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Artists repair beloved bronze Finley the Salmon sculpture in Issaquah

Artist Tom Jay shows the area that the vandal cut along the bronze statue, Finley the Salmon, which he and his wife constructed in 1996. - Nicole Jennings/staff photo
Artist Tom Jay shows the area that the vandal cut along the bronze statue, Finley the Salmon, which he and his wife constructed in 1996.
— image credit: Nicole Jennings/staff photo

Until recently, Finley the Salmon looked as though it would forever carry a long, deep cut across its back.

The bronze sculpture, which adorns the entrance to the Issaquah Salmon Hatchery, was attacked with a saw last October.

But as of last week, the fish is looking as good as new again.

The sculpture was repaired last week by its original artist, Tom Jay, and his wife and business partner, Sara Johani. Jay sculpted the male salmon in 1996 along with its female counterpart, Gilda, which swims next to Finley.

An unknown vandal entered the hatchery on the night of Oct. 18 and made a cut several inches deep on the back of the fish. Police have not caught the person responsible and do not know the motive for the crime.

The repairs were a combined effort for Jay and Johani, who own bronze studio the Lateral Line in Chimacum, Washington.

“We collaborate,” Johani said.

“Whoever is good at that does that,” Jay explained.

First, Jay inserted beads of bronze in the cut, before welding and melting them to fill out the cut. He then distressed the surface with lines so that the new area would match the rest of the fish, which has been exposed to the elements for the past 21 years.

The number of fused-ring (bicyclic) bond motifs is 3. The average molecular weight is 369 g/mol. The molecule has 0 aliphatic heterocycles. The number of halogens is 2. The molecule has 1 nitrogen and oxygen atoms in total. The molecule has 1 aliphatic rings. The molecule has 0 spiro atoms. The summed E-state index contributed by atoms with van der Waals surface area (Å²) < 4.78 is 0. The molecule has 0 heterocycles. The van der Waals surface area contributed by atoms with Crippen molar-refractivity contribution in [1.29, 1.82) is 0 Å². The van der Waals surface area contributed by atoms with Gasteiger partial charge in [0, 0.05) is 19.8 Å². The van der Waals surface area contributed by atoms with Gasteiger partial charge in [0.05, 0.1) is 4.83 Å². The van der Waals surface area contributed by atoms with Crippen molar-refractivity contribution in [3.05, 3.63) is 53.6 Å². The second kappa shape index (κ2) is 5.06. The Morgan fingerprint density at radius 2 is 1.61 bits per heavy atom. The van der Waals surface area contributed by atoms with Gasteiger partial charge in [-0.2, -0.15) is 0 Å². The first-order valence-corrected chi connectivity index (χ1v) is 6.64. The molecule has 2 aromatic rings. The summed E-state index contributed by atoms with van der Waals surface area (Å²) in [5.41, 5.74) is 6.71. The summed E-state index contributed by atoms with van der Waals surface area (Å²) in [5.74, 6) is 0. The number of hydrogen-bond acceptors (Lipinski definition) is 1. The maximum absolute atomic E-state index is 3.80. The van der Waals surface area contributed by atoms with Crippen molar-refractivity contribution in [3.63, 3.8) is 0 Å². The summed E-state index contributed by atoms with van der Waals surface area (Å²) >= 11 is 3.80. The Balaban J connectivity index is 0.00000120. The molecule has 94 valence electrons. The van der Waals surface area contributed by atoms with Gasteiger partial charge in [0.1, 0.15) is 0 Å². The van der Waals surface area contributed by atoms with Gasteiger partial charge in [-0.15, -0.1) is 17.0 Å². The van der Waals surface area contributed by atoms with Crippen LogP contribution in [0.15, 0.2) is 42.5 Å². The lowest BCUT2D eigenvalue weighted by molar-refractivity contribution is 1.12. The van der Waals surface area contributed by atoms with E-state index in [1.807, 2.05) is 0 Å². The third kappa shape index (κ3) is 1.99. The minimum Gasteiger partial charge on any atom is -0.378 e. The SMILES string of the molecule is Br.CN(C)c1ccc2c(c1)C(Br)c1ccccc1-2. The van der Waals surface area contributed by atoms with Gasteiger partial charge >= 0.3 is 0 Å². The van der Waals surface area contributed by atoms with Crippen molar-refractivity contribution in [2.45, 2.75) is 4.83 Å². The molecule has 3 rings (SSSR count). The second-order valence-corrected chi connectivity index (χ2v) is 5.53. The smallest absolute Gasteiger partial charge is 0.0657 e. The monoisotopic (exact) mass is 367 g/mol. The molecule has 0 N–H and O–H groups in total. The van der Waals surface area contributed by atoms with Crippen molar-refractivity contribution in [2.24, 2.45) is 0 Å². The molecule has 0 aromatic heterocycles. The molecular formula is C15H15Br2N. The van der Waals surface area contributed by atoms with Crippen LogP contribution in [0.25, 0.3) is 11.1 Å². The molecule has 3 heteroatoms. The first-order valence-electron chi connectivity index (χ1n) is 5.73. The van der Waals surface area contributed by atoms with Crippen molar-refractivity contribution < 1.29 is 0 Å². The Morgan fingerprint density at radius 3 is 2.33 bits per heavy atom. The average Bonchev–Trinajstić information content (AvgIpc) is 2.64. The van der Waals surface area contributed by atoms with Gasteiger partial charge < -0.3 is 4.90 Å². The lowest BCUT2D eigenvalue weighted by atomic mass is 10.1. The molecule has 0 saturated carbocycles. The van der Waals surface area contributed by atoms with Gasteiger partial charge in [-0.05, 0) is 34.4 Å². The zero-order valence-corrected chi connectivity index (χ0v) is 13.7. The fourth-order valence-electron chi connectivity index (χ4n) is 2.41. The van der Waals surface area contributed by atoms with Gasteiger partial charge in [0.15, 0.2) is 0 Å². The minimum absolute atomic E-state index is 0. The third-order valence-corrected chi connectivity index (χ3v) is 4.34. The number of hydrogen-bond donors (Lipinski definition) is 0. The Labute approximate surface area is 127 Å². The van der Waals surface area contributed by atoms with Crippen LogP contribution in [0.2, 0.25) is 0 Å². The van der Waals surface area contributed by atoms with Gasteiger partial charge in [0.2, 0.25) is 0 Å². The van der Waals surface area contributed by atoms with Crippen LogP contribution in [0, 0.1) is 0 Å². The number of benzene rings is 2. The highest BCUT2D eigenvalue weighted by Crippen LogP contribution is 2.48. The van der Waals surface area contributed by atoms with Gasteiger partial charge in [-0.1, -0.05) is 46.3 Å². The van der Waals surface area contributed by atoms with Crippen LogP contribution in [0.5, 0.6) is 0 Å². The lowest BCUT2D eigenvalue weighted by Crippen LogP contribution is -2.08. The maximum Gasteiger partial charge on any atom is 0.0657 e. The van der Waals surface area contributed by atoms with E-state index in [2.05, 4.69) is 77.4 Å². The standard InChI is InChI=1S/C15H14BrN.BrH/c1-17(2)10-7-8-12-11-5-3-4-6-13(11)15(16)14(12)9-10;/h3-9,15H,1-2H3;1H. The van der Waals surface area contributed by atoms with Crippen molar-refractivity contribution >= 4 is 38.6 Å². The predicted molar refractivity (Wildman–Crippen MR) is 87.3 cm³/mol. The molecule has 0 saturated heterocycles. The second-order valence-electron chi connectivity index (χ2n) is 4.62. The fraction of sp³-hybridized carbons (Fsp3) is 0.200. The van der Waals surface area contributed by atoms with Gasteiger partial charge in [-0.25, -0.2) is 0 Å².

Next, Johani stepped in, staining the bronze with liver of sulfur to form a patina. She used a heat gun to help the stain dry faster.

The final step was spreading wax over the entire area, which Johani explained “protects the paint and brings it to the same shininess” as the rest of the statue.

Robin Kelley, executive director of Friends of the Issaquah Salmon Hatchery, said that FISH was very grateful to have the salmon’s artist repair the statue, as this has kept the statue in line with its original look.

“We were fortunate to have them be available, to have them be the original people working on their piece,” Kelley said.

Unfortunately, this is not the first time Johani and Jay have had to repair their creations.

“Lately, the vandalism has gone up,” Jay explained, noting that several of his works throughout the state have been damaged or even gone missing. He said that the “Watershed Bell” he designed for the city of Bellingham had to be removed because it had been harmed too many times.

About 30 of Jay and Johani’s pieces can be found all around the region, from Vancouver, B.C. to Vancouver, Washington. In Issaquah, Johani designed the statue of nature conservationist Harvey Manning on Cougar Mountain.

The couple shares a love of sculpting as well as a love for one another. Jay and Johani first met 37 years ago in a bronze foundry.

“We’ve grown to be a team,” Johani said. “It’s a working love.”

 

 

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